It appears unlikely that the ongoing saga involving the future of the Kings will end with teams in both Sacramento and Seattle.
In an interview with the Houston Chronicle this week, NBA Commissioner David Stern said he does not think that league expansion is an option.
Still, he continued his support for Sacramento, while at the same time expressing encouragement for Seattle the city trying to lure the Kings.
"The idea of (the NBA) leaving Sacramento is not a good one," Stern said. "The idea of going back to Seattle is a good idea. We'll have to see how that plays out."
The commissioner's comments were made in advance of this weekend's All-Star Game in Houston, where Sacramento Mayor Kevin Johnson arrives today to begin lobbying league owners to keep the team here.
Stern told reporters Thursday he has no plans to meet with Johnson in Houston this weekend.
Johnson is assembling an ownership group and an arena plan to counter the deal the Kings' owners have with a group led by hedge fund manager Chris Hansen to sell the franchise and move it to Seattle. The NBA will ultimately decide whether to accept the Seattle plan or keep the team in Sacramento.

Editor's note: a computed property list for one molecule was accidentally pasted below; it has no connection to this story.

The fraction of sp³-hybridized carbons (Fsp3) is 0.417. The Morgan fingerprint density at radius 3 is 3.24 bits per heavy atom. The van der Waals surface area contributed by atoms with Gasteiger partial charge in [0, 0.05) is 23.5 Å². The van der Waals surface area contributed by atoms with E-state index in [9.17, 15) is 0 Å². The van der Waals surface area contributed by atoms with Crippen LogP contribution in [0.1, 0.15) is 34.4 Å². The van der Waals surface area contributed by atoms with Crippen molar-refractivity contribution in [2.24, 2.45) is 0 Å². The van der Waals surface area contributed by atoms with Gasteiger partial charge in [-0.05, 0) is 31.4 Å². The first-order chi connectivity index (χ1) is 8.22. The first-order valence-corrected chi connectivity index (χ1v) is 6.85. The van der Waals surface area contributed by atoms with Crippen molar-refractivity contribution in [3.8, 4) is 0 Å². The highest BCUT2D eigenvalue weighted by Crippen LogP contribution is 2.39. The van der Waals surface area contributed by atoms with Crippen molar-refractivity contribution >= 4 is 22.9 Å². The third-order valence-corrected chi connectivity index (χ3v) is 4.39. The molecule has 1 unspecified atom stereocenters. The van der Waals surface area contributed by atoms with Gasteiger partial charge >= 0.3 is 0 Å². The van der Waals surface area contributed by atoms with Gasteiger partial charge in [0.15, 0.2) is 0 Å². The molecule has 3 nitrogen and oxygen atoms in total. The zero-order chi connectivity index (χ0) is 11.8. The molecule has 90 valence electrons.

Johnson and the City Council are scheduled to vote Tuesday on a symbolic resolution expressing support for the mayor's cause. That resolution asks that the NBA "approve the sale of the Kings to an ownership group that commits to keeping the Kings in Sacramento long-term."
The resolution also touches on the city's quest to build a new arena.
"The City of Sacramento expresses its continued commitment to enter into a public-private partnership to develop a new sports and entertainment facility for the region that meets NBA standards and represents a sound fiscal and economic development investment for the City," the resolution reads.
The council voted last year to approve a financing plan for a new downtown arena, only to have the plan collapse when the Maloof family, which owns the Kings, backed out.
A strength of the Seattle plan is its proposal to build a $490 million arena south of downtown.
That plan has been approved by both the city of Seattle and King County, along with $200 million in public subsidies.
But the Seattle arena proposal is also undergoing environmental review and is the subject of two lawsuits.
One of those suits filed by the Seattle longshoremen's union argues the arena financing agreement involving the city, county and Hansen's group violates state environmental law.
Hansen's attorney earlier said a memorandum of understanding reached between his client and public officials "does not approve development of an arena" and "simply describes the process by which the arena proposal will be reviewed and how it will be financed if approved."
Stern was noncommittal in comments made about the Seattle arena situation.
"Right now, we have no approved plan for an arena in Seattle," he said. "We have a very good potential ownership group and set of plans, but there's a lot of work to be done."